|Angelina Jolie stars as a mother searching for her missing son in Clint Eastwood's drama ''Changeling.'' (Tony Rivetti Jr.)|
"Changeling" continues Clint Eastwood's improbable late-career evolution into a women's director. Dirty Harry becomes George Cukor. But this time he goes too far. The close-ups of Angelina Jolie sobbing in "Changeling" consecrate a Hollywood saint -- Our Lady of Perpetually Glamorous Sorrow. Her face (giant red lips; big, ringed eyes; cheekbones you could use as a coat rack) belongs on stained glass as much as it does on the movie screen.
Eastwood's affection for Jolie is as intense and sincere in this film as it was for Meryl Streep in "The Bridges of Madison County" and Hilary Swank in "Million Dollar Baby." But rather than lose himself entirely in his star, Eastwood forgoes the intimacy he's so good at generating and attempts to construct a large, complex tale of crime and corruption in 1920s Los Angeles.
The director doesn't appear in "Changeling," but you can sense his care for both his star and the single mother she plays. It's there even as the film breaks apart into about four other films, all of which are as overwrought as Eastwood's "Mystic River," though without the grandiosity.
As in "Mystic River," a missing child is the narrative and moral centerpiece of "Changeling." The film baldly asserts in the opening minute that it is a true story, as opposed to something based on a true story. In March of 1928, Christine Collins (Jolie) is abruptly called in to cover a shift at the phone and telegraph company, where, in roller skates, she patrols the line operators. (Jolie's gliding across the floor and the camera sliding along the chaos at the switchboard are the most savory images in the film.)
To get to work, Christine leaves her 10-year-old son, Walter, alone. When she returns home, he's missing. A few anxious months later, the LAPD says they've found him. Christine hurries to see him arrive at the train station and knows immediately the boy isn't hers. Hilariously, the police captain, J.J. Jones (Jeffrey Donovan), insists the stress has gotten to her and the boy is, indeed, hers. Why doesn't she take the kid home, he says, for a trial run?
The scenes between Christine and this trial-run son are eerie. Something's wrong. But the boy plays along, and her tentative care-giving turns angry. She tells the press the police gave her the wrong child and implies that they did so intentionally.
The central drama isn't whether Christine is right - Donovan's clenched jaw, alone, is the picture of dastardliness. It's how she suffers because she is. Jones packs her off to a nuthouse, and the baleful "Twilight Zone" scenario goes with her.
What ensues is a Susan Hayward picture - or, if fans of the asylum business in "Girl, Interrupted" are so inclined, an Angelina Jolie picture. Christine resists overmedication and is befriended by fellow wrongly imprisoned inmate Amy Ryan (she may not be crazy but her blond frizz certainly is).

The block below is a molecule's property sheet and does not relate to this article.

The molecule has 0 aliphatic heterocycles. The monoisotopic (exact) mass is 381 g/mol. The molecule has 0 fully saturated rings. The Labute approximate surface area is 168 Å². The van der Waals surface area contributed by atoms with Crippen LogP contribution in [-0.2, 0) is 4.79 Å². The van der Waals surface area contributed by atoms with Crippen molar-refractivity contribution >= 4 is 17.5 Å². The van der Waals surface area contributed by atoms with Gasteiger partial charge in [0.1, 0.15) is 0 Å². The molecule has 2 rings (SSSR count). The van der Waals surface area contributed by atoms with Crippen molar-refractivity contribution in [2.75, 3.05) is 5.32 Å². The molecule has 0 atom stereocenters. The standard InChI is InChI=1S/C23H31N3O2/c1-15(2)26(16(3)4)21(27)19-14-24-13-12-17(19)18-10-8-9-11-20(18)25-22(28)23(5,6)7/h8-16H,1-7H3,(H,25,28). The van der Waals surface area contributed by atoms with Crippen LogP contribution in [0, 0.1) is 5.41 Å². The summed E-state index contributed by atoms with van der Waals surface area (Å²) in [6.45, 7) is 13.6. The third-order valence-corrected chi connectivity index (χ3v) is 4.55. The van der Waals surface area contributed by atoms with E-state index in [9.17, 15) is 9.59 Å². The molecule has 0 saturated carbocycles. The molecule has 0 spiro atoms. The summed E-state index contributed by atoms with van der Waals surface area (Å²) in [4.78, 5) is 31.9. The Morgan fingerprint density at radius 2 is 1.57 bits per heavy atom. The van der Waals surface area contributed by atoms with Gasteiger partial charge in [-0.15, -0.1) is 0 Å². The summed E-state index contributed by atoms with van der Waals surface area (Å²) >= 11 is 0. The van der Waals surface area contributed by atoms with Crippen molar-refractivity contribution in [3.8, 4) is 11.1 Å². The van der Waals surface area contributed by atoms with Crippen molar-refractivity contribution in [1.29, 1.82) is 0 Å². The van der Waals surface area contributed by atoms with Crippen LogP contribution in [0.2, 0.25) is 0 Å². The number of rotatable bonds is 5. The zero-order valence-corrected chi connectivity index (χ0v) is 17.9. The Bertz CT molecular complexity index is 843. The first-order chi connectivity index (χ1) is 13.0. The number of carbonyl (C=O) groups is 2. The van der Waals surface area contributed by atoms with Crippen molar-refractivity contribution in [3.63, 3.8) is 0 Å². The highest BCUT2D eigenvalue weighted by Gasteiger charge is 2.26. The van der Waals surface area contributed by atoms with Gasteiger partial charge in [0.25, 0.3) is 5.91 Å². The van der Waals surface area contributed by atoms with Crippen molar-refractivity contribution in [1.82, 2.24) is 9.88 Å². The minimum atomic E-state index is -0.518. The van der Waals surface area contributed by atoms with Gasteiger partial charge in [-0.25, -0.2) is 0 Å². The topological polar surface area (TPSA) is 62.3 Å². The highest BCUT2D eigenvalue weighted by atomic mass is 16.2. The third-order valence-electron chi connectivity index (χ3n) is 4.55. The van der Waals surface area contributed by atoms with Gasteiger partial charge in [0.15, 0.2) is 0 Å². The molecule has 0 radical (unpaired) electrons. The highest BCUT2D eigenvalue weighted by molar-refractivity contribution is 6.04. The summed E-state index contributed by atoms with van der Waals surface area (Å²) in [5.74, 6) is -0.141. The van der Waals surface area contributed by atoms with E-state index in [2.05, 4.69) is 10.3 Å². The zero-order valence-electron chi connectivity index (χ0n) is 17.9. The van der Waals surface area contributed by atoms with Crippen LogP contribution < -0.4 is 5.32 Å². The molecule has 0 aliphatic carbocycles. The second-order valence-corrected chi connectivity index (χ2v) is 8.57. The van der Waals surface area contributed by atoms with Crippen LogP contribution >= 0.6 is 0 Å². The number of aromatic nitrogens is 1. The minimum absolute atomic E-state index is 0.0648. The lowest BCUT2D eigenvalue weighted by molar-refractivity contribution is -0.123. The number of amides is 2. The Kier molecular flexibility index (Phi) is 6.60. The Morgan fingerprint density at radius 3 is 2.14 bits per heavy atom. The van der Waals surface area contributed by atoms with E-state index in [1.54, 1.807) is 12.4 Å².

Meanwhile, the script by J. Michael Straczynski demonstrates dutiful research but no central idea, as we're pulled off to a police bust in Vancouver, and to a ranch well east of Los Angeles in Wineville, Calif., where a story of what may have happened to Walter materializes.
Eastwood overcompensates for the movie's meandering with a succession of hysterics - from men, women, and children. There's a police confession that should break your heart, except it's like something out of cheap Frank Capra. You know you're in trouble when John Malkovich, breathing fire as a radio pastor who takes up Christine's cause, is one of the movie's better-behaved participants.
Somewhat stranger is how comfortable Eastwood is framing banal speeches, including one about hope, and staging ghastly coincidences, such as when Jolie faints into the arms of the Malkovich character, who a scene before was somewhere else.
So much cutting between Wineville's arid flatland expanses and the dank cold of the mental hospital make for a parched and chilly film. There are also horror-movie images, courtroom fireworks, electroshock treatments, and a possible bogeyman. But all these parts are too disparate to culminate as a work of tragedy. It's department-store movie drama - "Mysteries? Fifth floor!"
If anything holds "Changeling" together it's the director's distrust of men. A good one is hard to find here. And boys are as bad as grown-ups. Such a contemptuous portrait makes you hunger for more of the sisterly camaraderie we get among the telephone operators and between Jolie and Ryan. But the movie backs away from too many of these occasions.
It would be easier to accept the idea that Eastwood wasn't trying to split this world according to gender if it hadn't already been so unimaginatively cast in terms of good and bad. The police and suspects are silent-movie villains. Christine epitomizes ladylike virtue - only from her heavenward perch could she tell a character to rot in hell, as she does.
Ultimately, Eastwood is stuck. It's as if he wanted to make a great, grand film about a particular Los Angeles nightmare, the way "L.A. Confidential" captured the city as a cauldron of racism and police corruption - a movie that looked simultaneously at the present and the past.
Instead, like the pastor, he takes up Christine's cause, and his righteousness ruins the picture. Before Christine is sent away, Jolie's performance is unexpectedly elegant and delicate. She fills her voice with air and gently covers her mouth, in sadness and shock, with gloved hands - she seems dim with politeness. Even out of skates, she floats through this movie.
But that grace eventually hardens into the fierceness typical of Jolie - hurt her kid, she'll hurt you. So as "Changeling" strains toward its mawkishly optimistic conclusion, the old-fashioned moviemaking that Eastwood settled into doesn't suit either him or his star. It feels like a corny joke.